Craterian Ginger Rogers Theater

23 S. Central Avenue,
Medford, OR 97501

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Craterian Ginger Rogers Theater

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The Craterian Theater, named after nearby Crater Lake, opened on November 20, 1924 as playhouse seating 1,200. The opening production was a play “The Havoc” plus the grand Wurlitzer organ played by Grace ‘Betty’ Brown. It was erected by J.C. Cooley & P.J. Neff and the theater was leased by George A. Hunt. The building also housed law offices and shops. Later movie projectors were installed for silent film, and vaudeville and theatrical acts were booked, including a very young dancer named Ginger Rogers. In 1928 Hunt sold his lease to Fox Theatres and then bought it back in 1933 after Fox’s bankruptcy.

To bolster the box office, he remodeled the theater, lowered matinee prices to 15c, showed first run films (such as the ‘Thin Man’ series with William Powell & Myna Loy), staged WWII bond drives and numerous community events.

After several other owner/operator changes, more building alterations and the sale of the old Wurlitzer organ, the audience had diminished. By the end of 1985, the historically registered old building had been given to the neighboring Rogue Valley Art Association, with the hope it might ‘foster community theater activities’. After several years, the Craterian Performance Company (CPC), a non-profit volunteer group, was formed to see its conversion to a performing arts center. After $5.2 million in donations by the public, businesses and government agencies, the theater was renovated and opened in 1997.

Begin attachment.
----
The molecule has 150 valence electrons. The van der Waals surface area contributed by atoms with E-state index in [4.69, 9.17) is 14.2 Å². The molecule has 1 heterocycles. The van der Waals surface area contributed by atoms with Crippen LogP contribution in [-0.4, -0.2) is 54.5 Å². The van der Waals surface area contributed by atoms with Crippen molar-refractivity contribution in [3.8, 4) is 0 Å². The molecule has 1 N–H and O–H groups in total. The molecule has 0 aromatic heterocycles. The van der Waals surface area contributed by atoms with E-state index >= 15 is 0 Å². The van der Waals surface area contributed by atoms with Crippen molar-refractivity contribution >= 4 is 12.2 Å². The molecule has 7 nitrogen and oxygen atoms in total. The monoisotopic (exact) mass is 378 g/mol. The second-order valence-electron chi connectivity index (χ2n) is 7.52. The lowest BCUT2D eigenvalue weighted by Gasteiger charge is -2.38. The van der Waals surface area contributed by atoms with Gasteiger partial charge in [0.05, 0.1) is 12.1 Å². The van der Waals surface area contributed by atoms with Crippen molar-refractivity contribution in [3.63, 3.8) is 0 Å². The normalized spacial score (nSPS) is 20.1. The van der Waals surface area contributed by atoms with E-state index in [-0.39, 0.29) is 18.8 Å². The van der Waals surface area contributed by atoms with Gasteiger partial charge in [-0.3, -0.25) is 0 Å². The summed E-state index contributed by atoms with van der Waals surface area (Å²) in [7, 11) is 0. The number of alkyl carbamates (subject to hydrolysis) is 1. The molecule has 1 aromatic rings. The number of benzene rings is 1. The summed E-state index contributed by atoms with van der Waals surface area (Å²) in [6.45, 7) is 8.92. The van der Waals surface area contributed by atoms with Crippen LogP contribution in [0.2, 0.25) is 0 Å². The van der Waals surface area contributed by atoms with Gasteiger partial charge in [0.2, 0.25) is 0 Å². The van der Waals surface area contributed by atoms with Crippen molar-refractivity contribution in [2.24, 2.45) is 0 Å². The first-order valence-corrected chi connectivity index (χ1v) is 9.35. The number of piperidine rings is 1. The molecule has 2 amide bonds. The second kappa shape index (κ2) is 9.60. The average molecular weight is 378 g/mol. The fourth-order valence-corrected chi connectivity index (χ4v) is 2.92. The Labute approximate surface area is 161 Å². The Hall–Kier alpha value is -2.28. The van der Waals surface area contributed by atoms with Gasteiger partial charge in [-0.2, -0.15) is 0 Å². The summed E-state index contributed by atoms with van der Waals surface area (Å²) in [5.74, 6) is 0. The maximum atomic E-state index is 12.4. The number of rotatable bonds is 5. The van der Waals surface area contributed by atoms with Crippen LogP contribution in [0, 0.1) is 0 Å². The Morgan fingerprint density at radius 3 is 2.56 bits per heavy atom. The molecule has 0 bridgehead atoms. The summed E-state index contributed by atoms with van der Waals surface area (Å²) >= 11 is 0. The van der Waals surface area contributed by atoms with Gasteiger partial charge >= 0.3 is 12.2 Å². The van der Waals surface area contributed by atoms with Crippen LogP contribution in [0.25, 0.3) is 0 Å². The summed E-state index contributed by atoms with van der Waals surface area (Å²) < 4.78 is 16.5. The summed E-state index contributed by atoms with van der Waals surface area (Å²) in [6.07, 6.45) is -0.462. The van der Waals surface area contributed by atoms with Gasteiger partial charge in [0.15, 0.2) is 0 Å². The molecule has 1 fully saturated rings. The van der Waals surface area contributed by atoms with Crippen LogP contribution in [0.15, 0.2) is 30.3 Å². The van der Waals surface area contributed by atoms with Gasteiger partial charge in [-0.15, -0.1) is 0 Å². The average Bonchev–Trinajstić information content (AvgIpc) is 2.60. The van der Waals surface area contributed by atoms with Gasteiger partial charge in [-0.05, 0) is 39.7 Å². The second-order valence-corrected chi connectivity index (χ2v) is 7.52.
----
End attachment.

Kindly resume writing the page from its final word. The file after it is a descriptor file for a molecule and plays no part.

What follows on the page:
The Craterian Theater in its name honors the memory of Ginger Rogers, a long-time Oregon ranch owner and resident who first performed at the Craterian Theater in 1926 and again in 1993 for a benefit interview and a showing of her 1942 movie, “Roxie Hart”. Today it is used for a variety of performing arts and is available to the community for many uses.

Contributed by Ron Pierce, Jack

Recent comments (view all 5 comments)

tomdelay on October 26, 2009 at 10:57 pm

The pipe organ was a Wurlitzer Style D Special of 3 manuals and 8 ranks. It was sold in 1962 to Bob and Laura Burke in Portland. The organ is still in the Portland area.

Gerald A. DeLuca
Gerald A. DeLuca on June 21, 2010 at 5:24 am

The Craterian is the subject of an article and photos in the issue of Boxoffice magazine for October 4, 1952:
View link

radioron on November 15, 2010 at 4:23 pm

It is somewhat misleading to characterize the current Craterian as a historic restoration. While the project began as such, it changed along the way and ultimately the entire building was demolished except for the south wall. An entirely new building was then built on the site. The Medford Historic District’s nomination to the National Register of Historic Places describes the result thusly: “Designed under the direction of local architect Peter Schmitz and constructed by S.B. James Company, portions of the structural system of the original 1924 building remain within the new design. All exterior materials, openings and other treatments were replaced or altered. While somewhat evocative of the Craterian in spirit, the new Craterian-Ginger Rodgers Theater that opened in March 1997 is essentially a new structure with insufficient connection to the original 1924 building to be considered historic.”

Joe Vogel
Joe Vogel on August 4, 2011 at 5:04 am

The 1952 Boxoffice article about the Craterian Theatre, cited in a comment above by Gerald DeLuca, has been moved to this link.

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